Did Jack Capuano lose the room? Had the players stopped reacting to him? Did they lose respect for him? At some point, how many times can you yell at the same group that they needed to be better without improving the group itself? Regardless, the struggles of the Islanders had less to do with Jack Capuano and more to do with Snow’s inability to provide the coach with the proper players. I have applauded Snow for his ability to bring the Islanders out of the cellar and into the playoffs. However, it’s become evident that Snow does not have what it takes to maintain the squad as perennial playoff contenders. I find the decision to fire Jack Capuano misguided and diversionary to the real problems facing the Islanders. As per usual, the quick-fix, coaching-change strategy is deployed, all the while ignoring the very source of the problems: Garth Snow himself.

Capuano is a great hockey mind with a traditional hard-working, blue-collar attitude. I have no doubt that he will be back behind the bench soon enough. Nothing has been made public regarding where Capuano would be inclined to take another coaching position in the NHL as of yet. It’s probably too early for that. But, while Bruins’ Head Coach Claude Julien isn’t exactly on the hot seat today, should the Bruins begin to falter and fall in the standings, Julien’s job could be at risk. Capuano is from Rhode Island and speaks with a heavy New England-accent. This could be a good fit for Boston (the Canadiens require a coach who speaks both English and French; shouldn’t the Bruins implement a similar requirement?). Again, though, it is still entirely way too early to speculate where Capuano could end up.

There are some advantages to having Doug Weight as Interim Head Coach. First and foremost, the players are already familiar with him Weight. Second, Weight is a leader, as we have seen both on and off the ice. As a player, he was captain of the Edmonton Oilers and was an integral piece for the Carolina Hurricanes in 2006 to win the Stanley Cup, despite missing the last two games of the Finals. Weight was named the 12th captain for the New York Islanders in 2009. After injuries plagued the final seasons of his career in New York, upon announcing his retirement in May 2011, Weight was named assistant coach and special advisor to Garth Snow. He has essentially been helping lead the rebuilding squad since he was a player. The downside, however, is that Weight has no coaching experience aside from his role as assistant since 2011. Weight’s career is a sharp contrast to Capuano’s playing career. Capuano spent only a handful a games in the NHL. Time will tell how Weight fares in his new role, if he even coaches a game.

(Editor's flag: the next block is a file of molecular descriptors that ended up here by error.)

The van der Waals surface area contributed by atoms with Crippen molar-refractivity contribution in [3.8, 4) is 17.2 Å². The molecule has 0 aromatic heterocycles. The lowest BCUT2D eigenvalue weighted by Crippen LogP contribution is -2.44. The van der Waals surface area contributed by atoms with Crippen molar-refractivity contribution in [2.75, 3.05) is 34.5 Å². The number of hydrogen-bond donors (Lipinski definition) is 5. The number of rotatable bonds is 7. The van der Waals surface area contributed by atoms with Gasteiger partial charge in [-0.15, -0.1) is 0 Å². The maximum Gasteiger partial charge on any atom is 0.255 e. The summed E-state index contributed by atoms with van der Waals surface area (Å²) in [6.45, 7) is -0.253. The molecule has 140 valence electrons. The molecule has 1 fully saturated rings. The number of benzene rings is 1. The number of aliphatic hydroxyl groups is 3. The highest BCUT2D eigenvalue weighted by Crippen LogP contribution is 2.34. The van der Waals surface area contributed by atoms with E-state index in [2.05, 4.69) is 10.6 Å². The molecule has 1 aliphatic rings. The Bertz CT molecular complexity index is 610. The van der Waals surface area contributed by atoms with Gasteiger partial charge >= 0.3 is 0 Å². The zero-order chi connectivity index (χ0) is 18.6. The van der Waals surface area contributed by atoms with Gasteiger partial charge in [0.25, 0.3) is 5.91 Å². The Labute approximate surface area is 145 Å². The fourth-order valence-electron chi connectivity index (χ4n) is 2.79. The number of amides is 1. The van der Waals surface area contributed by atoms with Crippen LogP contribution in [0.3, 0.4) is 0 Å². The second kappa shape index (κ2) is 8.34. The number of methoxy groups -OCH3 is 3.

As per Elliotte Friedman via Twitter, apparently the Islanders have been granted permission to talk to former Panthers’ Head Coach, Gerard Gallant. Permission is required here as Gallant is still technically under contract with the Panthers’ organization. Gallant was relieved from his duties earlier this season. Gallant was the Panthers’ Head Coach when the Isles defeated the Panthers in seven games to earn their first playoff series win since 1993. While Gallant is regarded across the hockey community as a brilliant hockey mind, differences in philosophy and direction seem to be the reasons for his being relieved. Gallant was an assistant coach for the Islanders from 2007 to 2009 before becoming Head Coach for the Saint John Sea Dogs of the Quebec Major Junior Hockey League. For the Sea Dogs, Gallant had an impressive 159-34-9 record. If this is true, this shows that Snow had already contemplated hiring Gallant as Head Coach.

In the meantime, if Garth Snow does not act this offseason to put together a playoff-contending squad, John Tavares is as good as gone. And who would blame him? The franchise is at the bottom of the barrel in the Eastern Conference. The Isles’ starting goaltender is now playing in the AHL midway through the season after a fantastic showing at the 2016 World Cup of Hockey in September. Joshua Ho-Sang is apparently having issues again within the organization and Snow is evidently open to offers for one of the Isles’ most treasured prospects. The Las Vegas Expansion creates a fog of uncertainty across the NHL before the 2017 NHL Entry Draft and subsequent free agency frenzy. The future of the franchise is in question in terms of where they will call home in the next two or three years. With all of this turmoil, can Garth Snow convince prominent free agents to sign? If he can’t do that, can he really convince John Tavares to sign an extension before he becomes a free agent in the summer of 2018? How much does John Tavares enjoy living in the New York Metropolitan area?

Upon relieving Capuano of his duties, Snow relieved Capuano from the hot seat and effectively sat himself down, while a fire burns under his own derriere. Will Garth Snow be relieved of his duties as GM? If he will be, it likely won’t be until after the season is over. For now, we will look forward to the trade deadline and see what, if anything, Snow has in mind to prepare for the offseason and next season. Hopefully, he does not leave an irreparable void behind the bench as he has done with the players.

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Evan is the Hockey Editor for He provides coverage of the New Jersey Devils, New York Rangers, New York Islanders, and Philadelphia Flyers, as well as some league-wide content.